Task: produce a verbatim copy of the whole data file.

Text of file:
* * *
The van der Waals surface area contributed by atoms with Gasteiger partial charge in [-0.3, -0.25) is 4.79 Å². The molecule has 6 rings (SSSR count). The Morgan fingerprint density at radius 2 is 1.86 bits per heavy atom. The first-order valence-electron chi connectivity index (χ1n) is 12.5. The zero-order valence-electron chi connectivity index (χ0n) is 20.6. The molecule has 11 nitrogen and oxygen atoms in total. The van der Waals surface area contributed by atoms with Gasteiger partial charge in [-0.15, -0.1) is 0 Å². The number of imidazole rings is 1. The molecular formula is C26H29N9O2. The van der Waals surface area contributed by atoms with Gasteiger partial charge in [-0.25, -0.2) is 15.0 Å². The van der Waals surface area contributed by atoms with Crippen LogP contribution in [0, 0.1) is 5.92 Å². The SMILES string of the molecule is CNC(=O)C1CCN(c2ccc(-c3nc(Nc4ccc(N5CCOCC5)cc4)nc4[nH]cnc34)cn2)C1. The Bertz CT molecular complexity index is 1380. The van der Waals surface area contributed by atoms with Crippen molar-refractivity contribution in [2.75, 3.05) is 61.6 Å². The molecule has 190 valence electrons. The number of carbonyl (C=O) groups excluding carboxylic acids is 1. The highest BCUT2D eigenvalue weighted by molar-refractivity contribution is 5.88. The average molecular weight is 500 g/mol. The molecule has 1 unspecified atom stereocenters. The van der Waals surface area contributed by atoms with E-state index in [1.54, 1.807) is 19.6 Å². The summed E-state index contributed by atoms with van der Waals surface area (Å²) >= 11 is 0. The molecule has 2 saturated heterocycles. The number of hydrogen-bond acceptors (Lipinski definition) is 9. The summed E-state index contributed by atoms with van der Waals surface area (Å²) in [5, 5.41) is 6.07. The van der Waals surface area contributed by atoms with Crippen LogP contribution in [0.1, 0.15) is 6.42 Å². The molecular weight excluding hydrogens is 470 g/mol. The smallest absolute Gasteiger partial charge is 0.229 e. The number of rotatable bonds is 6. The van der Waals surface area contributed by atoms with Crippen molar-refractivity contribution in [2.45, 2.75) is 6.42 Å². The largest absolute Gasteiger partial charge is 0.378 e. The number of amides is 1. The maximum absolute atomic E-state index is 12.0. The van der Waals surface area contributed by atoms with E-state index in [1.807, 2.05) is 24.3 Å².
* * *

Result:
The van der Waals surface area contributed by atoms with Gasteiger partial charge in [-0.3, -0.25) is 4.79 Å². The molecule has 6 rings (SSSR count). The Morgan fingerprint density at radius 2 is 1.86 bits per heavy atom. The first-order valence-electron chi connectivity index (χ1n) is 12.5. The zero-order valence-electron chi connectivity index (χ0n) is 20.6. The molecule has 11 nitrogen and oxygen atoms in total. The van der Waals surface area contributed by atoms with Gasteiger partial charge in [-0.15, -0.1) is 0 Å². The number of imidazole rings is 1. The molecular formula is C26H29N9O2. The van der Waals surface area contributed by atoms with Gasteiger partial charge in [-0.25, -0.2) is 15.0 Å². The van der Waals surface area contributed by atoms with Crippen LogP contribution in [0, 0.1) is 5.92 Å². The SMILES string of the molecule is CNC(=O)C1CCN(c2ccc(-c3nc(Nc4ccc(N5CCOCC5)cc4)nc4[nH]cnc34)cn2)C1. The Bertz CT molecular complexity index is 1380. The van der Waals surface area contributed by atoms with Crippen molar-refractivity contribution in [2.75, 3.05) is 61.6 Å². The molecule has 190 valence electrons. The number of carbonyl (C=O) groups excluding carboxylic acids is 1. The highest BCUT2D eigenvalue weighted by molar-refractivity contribution is 5.88. The average molecular weight is 500 g/mol. The molecule has 1 unspecified atom stereocenters. The van der Waals surface area contributed by atoms with E-state index in [1.54, 1.807) is 19.6 Å². The summed E-state index contributed by atoms with van der Waals surface area (Å²) >= 11 is 0. The molecule has 2 saturated heterocycles. The number of hydrogen-bond acceptors (Lipinski definition) is 9. The summed E-state index contributed by atoms with van der Waals surface area (Å²) in [5, 5.41) is 6.07. The van der Waals surface area contributed by atoms with Crippen LogP contribution in [0.1, 0.15) is 6.42 Å². The molecular weight excluding hydrogens is 470 g/mol. The smallest absolute Gasteiger partial charge is 0.229 e. The number of rotatable bonds is 6. The van der Waals surface area contributed by atoms with Crippen molar-refractivity contribution in [2.45, 2.75) is 6.42 Å². The largest absolute Gasteiger partial charge is 0.378 e. The number of amides is 1. The maximum absolute atomic E-state index is 12.0. The van der Waals surface area contributed by atoms with E-state index in [1.807, 2.05) is 24.3 Å².